Charles W. Alcock, the secretary of the Football Association, and Arthur Kinnaird, his friend from Cambridge University, who had been born in Scotland, arranged the first international football game to be played on the 30th November, 1872.
Alcock took a team of English born players to play against a team from Scotland. The match, played in Glasgow, ended in a 0-0 draw. The main objective was to publicize the game of football in Scotland. It had the desired effect and the following year the Scottish Football Association was formed and the England-Scotland match became an annual fixture.
The Irish Football Association was formed in 1880. They played their first game in 1882 when they were beaten 13-0 by England. The following year the British International Championship was established. Each country met the other three over the course of the season. Scotland won the initial championship by beating England (1-0), Wales (4-1) and Ireland (5-0).
In 1895 Billy Meredith, an extremely talented outside right, won his first international cap for Wales. However, he continued to work underground during the week until 1896, when his club finally insisted that he give up his colliery job. The fans loved the skills of Meredith and was dubbed the "Welsh Wizard" by his admirers.
On 3rd March, 1902, Leigh Roose played in the Welsh team that drew 0-0 with England. He was therefore the first Welsh goalkeeper to keep a clean sheet against England since 1881 - a run of twenty consecutive games.
Roose continued to play in goal for Wales and in March 1906 he was appointed captain of the side. He told one journalist: "To play for one's country is an honour, no matter how many times one is selected to appear. To captain one's country is however the honour of honours, generating the kind of pride within a man that is difficult to define in words."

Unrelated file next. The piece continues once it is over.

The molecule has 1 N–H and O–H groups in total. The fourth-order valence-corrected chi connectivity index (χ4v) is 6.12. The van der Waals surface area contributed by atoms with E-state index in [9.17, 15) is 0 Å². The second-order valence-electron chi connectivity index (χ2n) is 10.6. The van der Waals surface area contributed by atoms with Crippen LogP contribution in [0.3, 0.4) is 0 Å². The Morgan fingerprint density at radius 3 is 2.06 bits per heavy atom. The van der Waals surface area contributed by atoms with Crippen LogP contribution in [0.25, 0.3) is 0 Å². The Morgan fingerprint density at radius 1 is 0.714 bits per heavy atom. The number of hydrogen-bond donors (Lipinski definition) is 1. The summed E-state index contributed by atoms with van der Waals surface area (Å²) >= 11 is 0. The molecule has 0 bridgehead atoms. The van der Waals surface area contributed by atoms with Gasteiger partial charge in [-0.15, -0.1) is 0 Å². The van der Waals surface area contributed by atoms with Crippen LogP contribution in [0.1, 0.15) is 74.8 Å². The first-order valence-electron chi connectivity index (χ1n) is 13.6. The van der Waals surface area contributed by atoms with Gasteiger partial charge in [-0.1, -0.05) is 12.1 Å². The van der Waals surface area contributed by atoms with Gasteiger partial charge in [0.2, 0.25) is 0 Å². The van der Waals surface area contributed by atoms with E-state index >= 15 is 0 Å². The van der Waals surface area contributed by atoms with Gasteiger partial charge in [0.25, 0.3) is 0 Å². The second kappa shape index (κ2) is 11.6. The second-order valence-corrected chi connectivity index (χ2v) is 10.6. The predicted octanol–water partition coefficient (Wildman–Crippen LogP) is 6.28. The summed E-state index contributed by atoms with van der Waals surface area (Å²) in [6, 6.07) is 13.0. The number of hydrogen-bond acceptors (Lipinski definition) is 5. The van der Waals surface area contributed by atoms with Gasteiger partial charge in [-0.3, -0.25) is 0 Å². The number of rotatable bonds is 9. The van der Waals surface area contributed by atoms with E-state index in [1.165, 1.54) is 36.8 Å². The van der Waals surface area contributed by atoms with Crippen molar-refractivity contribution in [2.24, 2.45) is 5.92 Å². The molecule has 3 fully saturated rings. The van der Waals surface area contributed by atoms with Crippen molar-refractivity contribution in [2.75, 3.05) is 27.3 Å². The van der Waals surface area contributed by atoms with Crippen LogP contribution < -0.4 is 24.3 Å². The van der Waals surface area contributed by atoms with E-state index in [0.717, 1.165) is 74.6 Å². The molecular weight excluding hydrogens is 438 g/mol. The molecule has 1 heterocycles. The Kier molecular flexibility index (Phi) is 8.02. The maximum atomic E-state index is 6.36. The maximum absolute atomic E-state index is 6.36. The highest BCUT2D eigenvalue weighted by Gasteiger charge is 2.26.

Leigh Roose also played in the next game against Ireland at Wrexham. The match was filmed by Sagar Mitchell and James Kenyon (included in Edwardian Sports). Approximately two-and-a-half minutes of the footage survives today and it is believed to be the oldest anywhere in the world featuring an international football match.
In 1907 the Welsh team beat Ireland (3-2) and Scotland (1-0). They clinched their first Home Nations Championship with a 1-1 draw with England. This was a fantastic achievement as in none of the three games had Wales managed to field the side originally selected. The main reason for this was that Football League clubs often refused to allow Welsh players to represent their country in international fixtures. As Billy Meredith pointed out: "In those days, Wales was never really sure of a first team and there used to be a sigh of relief when the party trickled up in twos or threes. Reserves were usually standing by, but a reserve goalkeeper was not thought of when Dick (Leigh) Roose was holding down the position."